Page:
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What is standing in the way of many more people becoming active in the effort to obtain community control of the Chicago police?
What is standing in the way of the 50 Chicago aldermen taking action to place control of the Chicago police in the hands of the people who elected them?
These questions feel especially pressing, given that thousands are projected to participate in a march for community control of the police in Chicago on Saturday, August 29.
I read some very painful words in Between the World and Me by Ta-Nehisi Coates that help me think about this.
In his book, Coates talks about "The Dream." I invite you to read the whole book to fully understand what "The Dream" is, but my simple summary is: people (black and white) want racism in the US to go away, and "The Dream" is that the simple fact of having more and more black people living a livestyle that is characterized by some material well-being (even affluence), and the privilege that material well-being brings -- i.e. a lifestyle approaching the lifestyle available to white people -- is moving the US towards overcoming racism.
Coates sees problems with "The Dream." A big one is that "The Dream" does nothing for the young man (or woman) who has been shot dead by the police. Writing of the police killing of Coates' fellow graduate of Howard University, Prince Jones, Coates says:
The moment the officers began their pursuit of Prince Jones, his life was in danger. The Dreamers accept this as the cost of doing business, accept our bodies as currency, because it is their tradition. (p. 131)"Cost of doing business" . . . .
(Cost . . . cost . . . where have I heard talk of "cost" recently . . . ?)
The police have the power to ruin our lives, or to end them. Maybe better to just give them a wide berth? Just play along?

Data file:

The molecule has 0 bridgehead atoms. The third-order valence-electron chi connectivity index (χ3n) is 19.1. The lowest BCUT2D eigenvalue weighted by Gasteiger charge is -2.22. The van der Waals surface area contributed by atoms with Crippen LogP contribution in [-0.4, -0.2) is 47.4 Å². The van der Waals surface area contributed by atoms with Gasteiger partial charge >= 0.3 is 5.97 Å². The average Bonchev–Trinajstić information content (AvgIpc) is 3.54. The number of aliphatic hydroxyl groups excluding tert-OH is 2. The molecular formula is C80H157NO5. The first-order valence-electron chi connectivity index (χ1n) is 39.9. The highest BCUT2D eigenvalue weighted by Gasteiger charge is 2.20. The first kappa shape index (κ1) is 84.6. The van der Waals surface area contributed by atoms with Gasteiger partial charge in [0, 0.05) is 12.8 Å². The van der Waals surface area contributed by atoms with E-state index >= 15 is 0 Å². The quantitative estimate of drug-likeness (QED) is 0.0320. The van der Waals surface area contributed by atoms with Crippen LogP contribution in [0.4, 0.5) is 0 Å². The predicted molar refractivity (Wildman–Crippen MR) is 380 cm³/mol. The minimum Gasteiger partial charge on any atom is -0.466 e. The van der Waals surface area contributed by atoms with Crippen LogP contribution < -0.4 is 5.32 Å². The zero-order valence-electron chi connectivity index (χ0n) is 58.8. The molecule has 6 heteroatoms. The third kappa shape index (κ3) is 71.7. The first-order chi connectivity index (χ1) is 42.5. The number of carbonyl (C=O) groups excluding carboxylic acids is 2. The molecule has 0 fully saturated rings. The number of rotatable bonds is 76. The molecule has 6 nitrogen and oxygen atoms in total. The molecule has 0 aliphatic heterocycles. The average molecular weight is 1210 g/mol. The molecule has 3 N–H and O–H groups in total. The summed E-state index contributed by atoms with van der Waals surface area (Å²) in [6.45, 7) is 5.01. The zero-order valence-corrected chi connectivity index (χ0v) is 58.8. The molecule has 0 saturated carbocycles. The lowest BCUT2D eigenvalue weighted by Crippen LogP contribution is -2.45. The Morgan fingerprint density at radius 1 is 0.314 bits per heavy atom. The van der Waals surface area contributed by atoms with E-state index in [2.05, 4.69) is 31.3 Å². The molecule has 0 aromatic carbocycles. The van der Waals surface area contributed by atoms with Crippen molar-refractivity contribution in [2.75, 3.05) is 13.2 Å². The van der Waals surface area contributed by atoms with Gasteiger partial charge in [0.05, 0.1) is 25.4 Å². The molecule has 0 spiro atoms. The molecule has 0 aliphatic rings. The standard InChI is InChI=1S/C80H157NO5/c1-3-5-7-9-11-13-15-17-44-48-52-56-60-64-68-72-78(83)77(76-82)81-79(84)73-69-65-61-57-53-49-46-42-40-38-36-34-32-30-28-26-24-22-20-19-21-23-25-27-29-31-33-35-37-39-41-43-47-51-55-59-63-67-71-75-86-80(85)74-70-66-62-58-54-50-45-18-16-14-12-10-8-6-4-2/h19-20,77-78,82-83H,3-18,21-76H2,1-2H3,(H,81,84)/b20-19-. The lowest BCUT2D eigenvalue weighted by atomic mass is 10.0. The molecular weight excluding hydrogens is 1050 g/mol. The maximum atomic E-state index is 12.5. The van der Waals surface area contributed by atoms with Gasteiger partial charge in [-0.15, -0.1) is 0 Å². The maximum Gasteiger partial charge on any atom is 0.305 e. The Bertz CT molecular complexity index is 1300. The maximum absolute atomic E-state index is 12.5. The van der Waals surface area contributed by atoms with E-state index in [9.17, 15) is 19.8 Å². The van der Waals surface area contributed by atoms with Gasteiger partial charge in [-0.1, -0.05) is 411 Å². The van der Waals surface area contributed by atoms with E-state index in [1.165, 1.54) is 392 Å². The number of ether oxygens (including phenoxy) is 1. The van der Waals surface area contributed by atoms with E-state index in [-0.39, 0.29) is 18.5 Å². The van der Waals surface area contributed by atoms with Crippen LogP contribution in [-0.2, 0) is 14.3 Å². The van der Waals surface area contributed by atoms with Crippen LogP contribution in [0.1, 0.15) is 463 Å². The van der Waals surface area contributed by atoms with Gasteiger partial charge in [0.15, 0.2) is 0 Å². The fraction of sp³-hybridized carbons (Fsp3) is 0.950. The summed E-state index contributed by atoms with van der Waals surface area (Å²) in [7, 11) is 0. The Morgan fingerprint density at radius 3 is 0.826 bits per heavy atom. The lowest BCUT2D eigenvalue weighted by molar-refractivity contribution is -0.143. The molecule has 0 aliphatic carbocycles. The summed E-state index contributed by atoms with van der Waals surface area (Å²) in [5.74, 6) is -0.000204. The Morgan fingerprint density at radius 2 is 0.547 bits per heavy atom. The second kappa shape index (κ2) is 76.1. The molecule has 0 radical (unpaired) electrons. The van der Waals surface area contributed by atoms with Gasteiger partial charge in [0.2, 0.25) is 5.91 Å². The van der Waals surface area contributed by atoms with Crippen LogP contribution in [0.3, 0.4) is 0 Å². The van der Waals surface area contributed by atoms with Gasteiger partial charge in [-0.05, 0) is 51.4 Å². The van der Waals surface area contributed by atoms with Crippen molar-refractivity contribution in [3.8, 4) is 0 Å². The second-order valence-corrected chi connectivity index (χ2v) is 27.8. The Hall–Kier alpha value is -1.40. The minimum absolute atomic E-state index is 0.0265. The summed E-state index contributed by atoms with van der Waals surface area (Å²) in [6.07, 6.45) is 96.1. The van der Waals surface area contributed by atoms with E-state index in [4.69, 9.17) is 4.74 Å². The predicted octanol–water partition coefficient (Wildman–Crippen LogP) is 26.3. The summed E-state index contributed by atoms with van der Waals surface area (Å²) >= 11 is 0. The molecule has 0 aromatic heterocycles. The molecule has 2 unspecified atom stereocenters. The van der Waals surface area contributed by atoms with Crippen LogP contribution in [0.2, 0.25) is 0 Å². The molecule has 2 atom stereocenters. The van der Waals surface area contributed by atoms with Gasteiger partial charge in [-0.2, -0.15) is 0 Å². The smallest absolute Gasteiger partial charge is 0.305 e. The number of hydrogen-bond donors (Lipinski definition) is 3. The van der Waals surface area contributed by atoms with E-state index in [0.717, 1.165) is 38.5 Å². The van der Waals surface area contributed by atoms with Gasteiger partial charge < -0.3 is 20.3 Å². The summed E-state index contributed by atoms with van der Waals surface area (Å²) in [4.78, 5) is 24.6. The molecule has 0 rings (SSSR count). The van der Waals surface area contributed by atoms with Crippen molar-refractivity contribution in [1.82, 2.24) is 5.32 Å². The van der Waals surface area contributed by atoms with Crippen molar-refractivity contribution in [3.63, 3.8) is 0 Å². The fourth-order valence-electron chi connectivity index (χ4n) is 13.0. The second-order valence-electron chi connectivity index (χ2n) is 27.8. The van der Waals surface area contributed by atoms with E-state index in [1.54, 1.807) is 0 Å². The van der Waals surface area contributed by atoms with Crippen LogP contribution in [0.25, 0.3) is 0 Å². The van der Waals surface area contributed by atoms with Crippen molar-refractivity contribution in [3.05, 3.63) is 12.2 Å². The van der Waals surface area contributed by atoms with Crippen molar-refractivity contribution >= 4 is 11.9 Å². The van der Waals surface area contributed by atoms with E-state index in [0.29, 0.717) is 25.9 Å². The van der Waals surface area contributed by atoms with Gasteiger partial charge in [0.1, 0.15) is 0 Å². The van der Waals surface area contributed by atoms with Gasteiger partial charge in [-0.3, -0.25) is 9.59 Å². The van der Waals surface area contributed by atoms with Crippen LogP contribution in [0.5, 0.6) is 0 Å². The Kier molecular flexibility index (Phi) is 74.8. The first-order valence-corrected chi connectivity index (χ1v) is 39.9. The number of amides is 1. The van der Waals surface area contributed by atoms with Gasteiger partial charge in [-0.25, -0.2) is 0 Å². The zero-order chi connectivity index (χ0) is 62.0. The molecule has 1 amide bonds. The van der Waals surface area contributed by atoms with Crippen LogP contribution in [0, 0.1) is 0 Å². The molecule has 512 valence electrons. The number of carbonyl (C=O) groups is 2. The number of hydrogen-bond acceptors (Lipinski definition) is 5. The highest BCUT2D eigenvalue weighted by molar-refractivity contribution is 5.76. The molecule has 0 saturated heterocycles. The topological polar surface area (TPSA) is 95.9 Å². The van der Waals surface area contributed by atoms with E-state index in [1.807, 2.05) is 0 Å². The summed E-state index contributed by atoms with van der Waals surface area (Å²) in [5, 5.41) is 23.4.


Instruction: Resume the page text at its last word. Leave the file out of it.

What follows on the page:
But Coates poses a stark choice:
I am convinced that the Dreamers, at least the Dreamers of today, would rather live white than live free. (p. 143)"Live white . . . [or] . . . live free" . . . .
(But will there be a cost?)
And then he goes a step further in condemning the "cost of doing business" habit:
The Dream is the same habit that endangers the planet, the same habit that sees our bodies stowed away in prisons and ghettos. (p. 151)In other words: the "cost of doing business" habit is a habit we can't afford not to break.
So where are we supposed to find the inner strength to pay the cost of standing up to police violence, rather than slipping away to our comfortable lives with the "cost of doing business" excuse?
The 50 Chicago aldermen need to find the inner strength to pay the cost of standing up to police violence, rather than slipping away to their comfortable lives with the "cost of doing business" excuse.
ALL OF US need to find the inner strength to pay the cost of standing up to police violence, rather than slipping away to our comfortable lives with the "cost of doing business" excuse.
Show up on August 29 in Chicago
(or at similar events in your own community).
(See A Modest Proposal for Chicago's Progressive Caucus: Support CPAC )
#BlackLivesMatter: When all is said and done, how many career politicians in Chicago will have crashed and burned along the way because they couldn't or wouldn't step up and lead on this issue?
(See #PeopleOverPolice: Is This What Democracy Looks Like? )
This tweet seems perfectly timed because of what is about to happen in a few weeks in Chicago.
(See Nonviolent Direct Action to Stop Police Crimes: Effective? )